The Bangko Sentral ng Pilipinas (BSP) delivered a huge 75-basis-point interest rate hike during a surprise off-cycle meeting to temper mounting risks to the inflation outlook and stabilize the peso exchange rate.

BSP Governor Felipe Medalla said the decision of the Monetary Board to raise interest rates brought the overnight reverse repurchase rate to 3.25 percent from 2.50 percent and the overnight deposit rate to 2.75 percent from two percent as well as overnight lending rate to 3.75 percent from three percent.

This was the biggest one-time rate hike delivered by the BSP since it adopted an inflation-targeting framework in early 2002 and shifted to an interest rate corridor (IRC) system in 2016 as a framework for conducting its monetary operations.

According to the BSP chief, a significant further tightening of monetary policy was warranted due to signs of sustained and broadening price pressures amid the ongoing normalization of monetary policy settings.

'The Monetary Board noted that favorable conditions arising from the strong rebound in growth thus far in the year suggest that the domestic economy can accommodate a further tightening of monetary policy settings. By taking urgent action, the Monetary Board aims to anchor inflation expectations further and temper mounting risks to the inflation outlook,' Medalla said.

The BSP started its interest rate liftoff two months ago to curb rising inflationary pressures by delivering back-to-back rate increases of 25 basis points on May 19 and June 23.

The recent massive rate hike was also a complete reversal of the central bank's earlier gradualist stance.

By raising rates, the goal is to increase the cost of credit throughout the economy.

Higher interest rates make loans more expensive, making both businesses and consumers spend less, resulting in a drop in demand for goods and services, and causing inflation to fall.

Inflation averaged 4.4 percent in the first half, exceeding the BSP's two to four percent target, after quickening to 6.1 percent in June from 5.4 percent in May.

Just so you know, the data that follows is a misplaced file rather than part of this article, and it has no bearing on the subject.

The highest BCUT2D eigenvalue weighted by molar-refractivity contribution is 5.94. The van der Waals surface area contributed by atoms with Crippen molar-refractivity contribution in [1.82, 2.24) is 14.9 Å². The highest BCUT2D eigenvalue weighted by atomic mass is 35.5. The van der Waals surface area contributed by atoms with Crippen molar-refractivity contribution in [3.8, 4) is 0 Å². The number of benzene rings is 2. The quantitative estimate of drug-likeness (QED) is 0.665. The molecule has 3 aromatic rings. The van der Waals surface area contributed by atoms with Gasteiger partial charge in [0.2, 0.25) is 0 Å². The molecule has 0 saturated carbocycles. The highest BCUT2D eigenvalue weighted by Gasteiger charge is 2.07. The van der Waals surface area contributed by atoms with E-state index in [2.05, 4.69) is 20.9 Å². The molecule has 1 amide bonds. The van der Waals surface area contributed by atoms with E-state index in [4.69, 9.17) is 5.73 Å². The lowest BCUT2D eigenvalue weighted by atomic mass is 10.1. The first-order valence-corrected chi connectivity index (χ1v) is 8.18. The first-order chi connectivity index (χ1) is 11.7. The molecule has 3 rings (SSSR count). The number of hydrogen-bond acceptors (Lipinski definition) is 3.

The Cabinet-level Development Budget Coordination Committee (DBCC) announced late last week that it had raised its inflation forecast to a range of 4.5 to 5.5 percent instead of 3.7 to 4.7 percent this year amid continued external factors, including the Russia-Ukraine war.

'In particular, policy action is intended to help manage spillovers from other countries that could potentially disanchor inflation expectations,' Medalla said in an announcement via the BSP Facebook page.

Medalla said the Monetary Board continues to urge timely non-monetary government interventions to mitigate the impact of persistent supply-side pressures on commodity prices.

'The BSP reassures the public of its unwavering commitment and readiness to take further necessary actions to steer inflation toward a target-consistent path over the medium term in keeping with its price stability mandate,' the BSP chief said.

ING Bank Manila senior economist Nicholas Mapa said that he was surprised by the off-cycle meeting as well as the 75-basis-point rate increase just like everyone.

'After months of staying dovish, the BSP whips out a jumbo 75-basis-point rate hike. With inflation past target and the peso at multi-year weakness, the BSP attempts to re-anchor inflation expectations and show resolve to combat inflation,' Mapa said.

ANZ Research chief economist Sanjay Mathur and economist Debalika Sarkar said the latest decision of the BSP marks a significant shift in the preference for a gradual normalization of monetary policy.

'Broadening domestic price pressures and spillover effects from the global economy were cited as the main reasons for the off-cycle hike. Additionally, we think that the stronger-than-anticipated June inflation print in the US and its attendant implications for monetary policy and US dollar strength, at a time when the Philippines' balance of payments has been under stress, were key considerations as well,' Mathur and Sarkar said in their commentary.

Michael Ricafort, chief economist at Rizal Commercial Banking Corp., said the surprise rate hike by the BSP is a possible pre-emptive move on a possible larger 75- to 100-basis-point interest rate increase by the US Federal Reserve on July 27 after inflation hit a new 40-year high of 9.1 percent.

'More local policy rate hikes still possible, if needed, as a function of any further Fed rate hikes to bring down elevated US inflation,' Ricafort said.

Aside from anchoring both actual inflation and inflation expectations, Ricafort said the aggressive tightening by the BSP would help support or at least stabilize that peso that breached the 56 to $1 level and is nearing its all-time low of 56.45 recorded on October 14, 2004.

'Any further local policy rate hikes would also be a function of how the peso exchange rate behaves, going forward,' Ricafort said.

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